Planting into a weedy field may mean more early season insects

Cutworm shown next to a cut cotton plant.Thrips

With all this rain, things have been slow in the field until now.  This may mean that you may be planting in a field that is weedier than you’d like. We all know that weeds cause problems for the crop because they compete for the plant nutrients and light that the crop needs for optimal yields. One thing that is often overlooked is that early season weeds are the food source for early season insects.

Spider Mites

So, if you are planting in to a field that has a lot of green vegetation because the herbicide hasn’t completely killed the weeds, the insects are still there feeding. By the time the crop emerges, the weeds may be dead and the insects move from the dead weeds to a young, vulnerable crop.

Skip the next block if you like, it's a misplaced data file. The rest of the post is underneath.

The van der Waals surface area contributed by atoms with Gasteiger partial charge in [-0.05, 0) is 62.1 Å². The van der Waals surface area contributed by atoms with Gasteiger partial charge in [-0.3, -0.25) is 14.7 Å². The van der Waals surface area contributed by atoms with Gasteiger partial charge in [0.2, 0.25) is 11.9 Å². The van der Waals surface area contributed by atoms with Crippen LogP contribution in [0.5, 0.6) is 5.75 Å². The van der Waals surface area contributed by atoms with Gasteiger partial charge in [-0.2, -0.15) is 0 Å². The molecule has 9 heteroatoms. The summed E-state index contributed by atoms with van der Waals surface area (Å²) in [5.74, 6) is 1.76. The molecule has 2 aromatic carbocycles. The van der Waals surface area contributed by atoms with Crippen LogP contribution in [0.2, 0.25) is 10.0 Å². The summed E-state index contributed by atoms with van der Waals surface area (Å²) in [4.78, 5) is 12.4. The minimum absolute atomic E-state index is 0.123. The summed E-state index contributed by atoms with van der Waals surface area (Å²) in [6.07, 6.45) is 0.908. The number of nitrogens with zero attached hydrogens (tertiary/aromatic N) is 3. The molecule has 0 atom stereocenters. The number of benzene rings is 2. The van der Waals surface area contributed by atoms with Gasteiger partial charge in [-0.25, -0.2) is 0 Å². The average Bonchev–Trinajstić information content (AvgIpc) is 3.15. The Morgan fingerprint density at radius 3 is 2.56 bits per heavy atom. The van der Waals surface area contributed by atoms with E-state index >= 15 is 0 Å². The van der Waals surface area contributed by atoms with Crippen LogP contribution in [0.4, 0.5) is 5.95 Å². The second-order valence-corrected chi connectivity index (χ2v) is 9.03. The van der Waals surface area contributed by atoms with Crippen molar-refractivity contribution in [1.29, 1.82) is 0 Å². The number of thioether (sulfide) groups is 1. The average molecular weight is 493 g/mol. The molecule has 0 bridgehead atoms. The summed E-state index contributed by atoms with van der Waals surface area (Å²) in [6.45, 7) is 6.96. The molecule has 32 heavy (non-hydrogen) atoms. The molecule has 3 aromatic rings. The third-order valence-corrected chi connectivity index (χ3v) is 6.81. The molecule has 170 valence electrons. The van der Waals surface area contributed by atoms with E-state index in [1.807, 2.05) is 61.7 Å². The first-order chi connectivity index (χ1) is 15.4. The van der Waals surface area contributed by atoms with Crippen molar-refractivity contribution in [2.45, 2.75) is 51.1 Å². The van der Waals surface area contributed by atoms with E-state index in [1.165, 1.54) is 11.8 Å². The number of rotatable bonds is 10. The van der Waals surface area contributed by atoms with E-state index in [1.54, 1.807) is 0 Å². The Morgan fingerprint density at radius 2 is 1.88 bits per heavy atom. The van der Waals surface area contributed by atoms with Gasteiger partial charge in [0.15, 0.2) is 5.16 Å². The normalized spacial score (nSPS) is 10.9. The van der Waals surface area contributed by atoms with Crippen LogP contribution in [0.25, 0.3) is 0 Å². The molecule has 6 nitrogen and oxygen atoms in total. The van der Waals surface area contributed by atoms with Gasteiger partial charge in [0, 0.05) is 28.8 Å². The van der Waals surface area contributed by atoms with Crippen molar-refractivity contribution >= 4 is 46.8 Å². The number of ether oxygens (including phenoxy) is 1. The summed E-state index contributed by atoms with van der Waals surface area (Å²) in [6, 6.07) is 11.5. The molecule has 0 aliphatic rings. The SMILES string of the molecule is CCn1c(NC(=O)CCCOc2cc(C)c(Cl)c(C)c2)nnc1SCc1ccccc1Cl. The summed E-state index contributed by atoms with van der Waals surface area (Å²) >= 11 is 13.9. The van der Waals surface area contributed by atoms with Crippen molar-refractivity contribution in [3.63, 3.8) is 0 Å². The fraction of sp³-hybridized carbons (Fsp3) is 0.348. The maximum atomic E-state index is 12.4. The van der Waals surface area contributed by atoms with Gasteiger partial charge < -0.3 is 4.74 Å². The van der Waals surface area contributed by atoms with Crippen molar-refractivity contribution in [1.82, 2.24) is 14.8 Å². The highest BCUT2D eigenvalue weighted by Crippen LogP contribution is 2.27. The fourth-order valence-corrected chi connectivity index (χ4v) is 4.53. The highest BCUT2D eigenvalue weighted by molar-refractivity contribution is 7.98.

Mites, thrips and cutworms are notorious for this – so be on the lookout for them if you are planting into a field with dying weeds. Thrips tend to be more problematic on cotton and beans; mites and cutworms can be a problem for cotton, corn and beans.

If you have problems, don’t forget to use the MU Pest Management Guide for control options and thresholds – it now includes recommendations for cotton and rice.

Categories: Corn, Cotton, Insects, Scouting issues, soybeans

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